(At the start of the video I ask him if he is tired and he says no. So I go on a mission to tire him out but with little success as he completes all my challenges: Scottish country dancing in a kilt; Zip lines; and even gliding at the ripe old age of 80.)


    1. Thank you Heather:) It really is never too late. I once met a retired couple in the UK who started a 4 year degree in Chinese, including a year abroad in Taiwan. They had to delay the Taiwan trip for a hip replacement but they studied hard along side the 18 year olds. I don’t know how they got on but even to give it a try at that age is amazing.

  1. What a beautiful story!! My heart was warmed so much by reading it!

    I also was surprised, when talking to my co-worker, that he had grown up in a village that did not have electricity until he was six years old. It is my own ignorance showing…but when so many of my Chinese co-workers have attended big universities or are from the city, I started assuming that their lives/experiences are, in general, what growing up in China is like. I wasn’t aware of the villages, such as the one your husband is from, or the one that my co-worker is from. It shows there is quite the range of economies and experiences within China.

    I loved reading about your grandfather-in-law’s insatiable desire to travel and to experience new things–and how you and your husband opened your home and helped him to see more of the world! Thank you for sharing! This was my inspiration for the day. 😀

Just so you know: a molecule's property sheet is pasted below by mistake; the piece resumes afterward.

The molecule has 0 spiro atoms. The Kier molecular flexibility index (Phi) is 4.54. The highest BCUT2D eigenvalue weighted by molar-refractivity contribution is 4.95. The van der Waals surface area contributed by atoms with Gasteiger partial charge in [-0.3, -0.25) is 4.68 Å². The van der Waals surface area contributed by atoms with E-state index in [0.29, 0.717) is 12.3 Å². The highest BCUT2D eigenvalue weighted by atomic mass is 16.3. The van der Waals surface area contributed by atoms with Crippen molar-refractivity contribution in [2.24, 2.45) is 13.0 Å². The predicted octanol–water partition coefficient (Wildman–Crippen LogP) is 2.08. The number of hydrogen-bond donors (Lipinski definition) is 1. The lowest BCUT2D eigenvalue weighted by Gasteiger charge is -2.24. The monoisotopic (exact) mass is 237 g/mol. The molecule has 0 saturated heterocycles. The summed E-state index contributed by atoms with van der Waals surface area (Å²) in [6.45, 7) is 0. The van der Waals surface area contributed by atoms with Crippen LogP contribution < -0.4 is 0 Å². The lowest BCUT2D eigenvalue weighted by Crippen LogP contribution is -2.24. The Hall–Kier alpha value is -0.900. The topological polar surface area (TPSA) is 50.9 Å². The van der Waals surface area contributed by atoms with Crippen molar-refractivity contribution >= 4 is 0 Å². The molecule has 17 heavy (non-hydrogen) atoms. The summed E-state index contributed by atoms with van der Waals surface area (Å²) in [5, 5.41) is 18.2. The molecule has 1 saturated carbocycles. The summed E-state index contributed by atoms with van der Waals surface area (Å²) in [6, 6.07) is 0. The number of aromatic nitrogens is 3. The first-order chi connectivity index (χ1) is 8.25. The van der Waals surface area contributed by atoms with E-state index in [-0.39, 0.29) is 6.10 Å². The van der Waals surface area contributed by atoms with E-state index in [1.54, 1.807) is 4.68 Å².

1. Thank you for your comment:) It may have been your inspiration for the day but your comment was mine. This is my first ever post and to receive such positive feedback is wonderful:)

  2. What a great story!
    Grandpa certainly got lots of energy to be able to do all of this and also to have the interest of travelling. My own parents are now over 70 and we only managed once to get both of them to China. Last year we took my father alone as my mother had no interest of going abroad. My dad had a great time and now there is also a picture of him in their living room where he is standing during evening time in fron of the skyline of Shanghai (view from the Bund)
    My wife grew up in a city and there is barely any contact with the relatives who still live in the surrounding villages but this is mostly due to my crazy Chinese mother-in-law (no one wants to invite her!)

    1. Thank you for your comment:) This is my first post anywhere so it is really nice to have some feedback. My own grandmother was a great traveller but there did come a time when she decided to put away her passport too. Great that your parents managed to visit China:)